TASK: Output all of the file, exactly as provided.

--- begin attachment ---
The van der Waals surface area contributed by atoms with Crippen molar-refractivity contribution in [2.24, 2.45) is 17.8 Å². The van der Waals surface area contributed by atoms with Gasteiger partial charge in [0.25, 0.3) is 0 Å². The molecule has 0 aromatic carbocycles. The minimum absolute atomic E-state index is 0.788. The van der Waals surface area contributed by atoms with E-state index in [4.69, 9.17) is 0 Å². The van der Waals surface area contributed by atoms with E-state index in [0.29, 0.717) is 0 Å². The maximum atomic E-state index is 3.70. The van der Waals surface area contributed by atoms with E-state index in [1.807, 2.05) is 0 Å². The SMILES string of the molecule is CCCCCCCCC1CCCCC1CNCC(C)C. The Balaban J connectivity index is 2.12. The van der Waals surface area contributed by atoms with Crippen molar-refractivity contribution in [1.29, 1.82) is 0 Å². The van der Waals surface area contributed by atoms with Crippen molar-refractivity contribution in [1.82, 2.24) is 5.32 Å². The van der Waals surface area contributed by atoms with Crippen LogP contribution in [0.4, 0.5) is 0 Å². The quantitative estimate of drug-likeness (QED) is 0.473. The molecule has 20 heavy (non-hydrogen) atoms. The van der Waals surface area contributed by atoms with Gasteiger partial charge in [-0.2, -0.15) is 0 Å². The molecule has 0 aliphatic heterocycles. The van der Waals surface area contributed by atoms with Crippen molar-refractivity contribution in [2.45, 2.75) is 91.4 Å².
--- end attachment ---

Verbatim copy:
The van der Waals surface area contributed by atoms with Crippen molar-refractivity contribution in [2.24, 2.45) is 17.8 Å². The van der Waals surface area contributed by atoms with Gasteiger partial charge in [0.25, 0.3) is 0 Å². The molecule has 0 aromatic carbocycles. The minimum absolute atomic E-state index is 0.788. The van der Waals surface area contributed by atoms with E-state index in [4.69, 9.17) is 0 Å². The van der Waals surface area contributed by atoms with E-state index in [0.29, 0.717) is 0 Å². The maximum atomic E-state index is 3.70. The van der Waals surface area contributed by atoms with E-state index in [1.807, 2.05) is 0 Å². The SMILES string of the molecule is CCCCCCCCC1CCCCC1CNCC(C)C. The Balaban J connectivity index is 2.12. The van der Waals surface area contributed by atoms with Crippen molar-refractivity contribution in [1.29, 1.82) is 0 Å². The van der Waals surface area contributed by atoms with Crippen molar-refractivity contribution in [1.82, 2.24) is 5.32 Å². The van der Waals surface area contributed by atoms with Crippen LogP contribution in [0.4, 0.5) is 0 Å². The quantitative estimate of drug-likeness (QED) is 0.473. The molecule has 20 heavy (non-hydrogen) atoms. The van der Waals surface area contributed by atoms with Gasteiger partial charge in [-0.2, -0.15) is 0 Å². The molecule has 0 aliphatic heterocycles. The van der Waals surface area contributed by atoms with Crippen molar-refractivity contribution in [2.45, 2.75) is 91.4 Å².